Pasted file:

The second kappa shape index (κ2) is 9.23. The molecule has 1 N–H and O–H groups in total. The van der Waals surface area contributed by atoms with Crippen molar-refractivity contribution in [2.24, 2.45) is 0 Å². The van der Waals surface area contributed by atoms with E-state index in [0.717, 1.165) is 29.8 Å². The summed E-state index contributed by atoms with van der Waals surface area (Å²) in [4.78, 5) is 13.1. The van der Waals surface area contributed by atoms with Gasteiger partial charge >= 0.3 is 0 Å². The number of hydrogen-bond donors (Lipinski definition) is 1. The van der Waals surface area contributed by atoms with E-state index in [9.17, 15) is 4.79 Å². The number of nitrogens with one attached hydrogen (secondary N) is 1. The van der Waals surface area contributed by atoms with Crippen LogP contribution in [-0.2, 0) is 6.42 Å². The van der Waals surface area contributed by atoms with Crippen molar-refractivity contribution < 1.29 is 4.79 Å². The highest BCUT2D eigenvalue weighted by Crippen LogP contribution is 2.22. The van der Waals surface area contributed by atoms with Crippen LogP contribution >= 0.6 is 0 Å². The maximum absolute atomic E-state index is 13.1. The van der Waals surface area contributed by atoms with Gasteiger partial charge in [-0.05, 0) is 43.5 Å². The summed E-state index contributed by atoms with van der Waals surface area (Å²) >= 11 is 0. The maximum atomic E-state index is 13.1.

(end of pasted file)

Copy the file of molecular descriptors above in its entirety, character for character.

The second kappa shape index (κ2) is 9.23. The molecule has 1 N–H and O–H groups in total. The van der Waals surface area contributed by atoms with Crippen molar-refractivity contribution in [2.24, 2.45) is 0 Å². The van der Waals surface area contributed by atoms with E-state index in [0.717, 1.165) is 29.8 Å². The summed E-state index contributed by atoms with van der Waals surface area (Å²) in [4.78, 5) is 13.1. The van der Waals surface area contributed by atoms with Gasteiger partial charge >= 0.3 is 0 Å². The number of hydrogen-bond donors (Lipinski definition) is 1. The van der Waals surface area contributed by atoms with E-state index in [9.17, 15) is 4.79 Å². The number of nitrogens with one attached hydrogen (secondary N) is 1. The van der Waals surface area contributed by atoms with Crippen LogP contribution in [-0.2, 0) is 6.42 Å². The van der Waals surface area contributed by atoms with Crippen molar-refractivity contribution < 1.29 is 4.79 Å². The highest BCUT2D eigenvalue weighted by Crippen LogP contribution is 2.22. The van der Waals surface area contributed by atoms with Crippen LogP contribution >= 0.6 is 0 Å². The maximum absolute atomic E-state index is 13.1. The van der Waals surface area contributed by atoms with Gasteiger partial charge in [-0.05, 0) is 43.5 Å². The summed E-state index contributed by atoms with van der Waals surface area (Å²) >= 11 is 0. The maximum atomic E-state index is 13.1.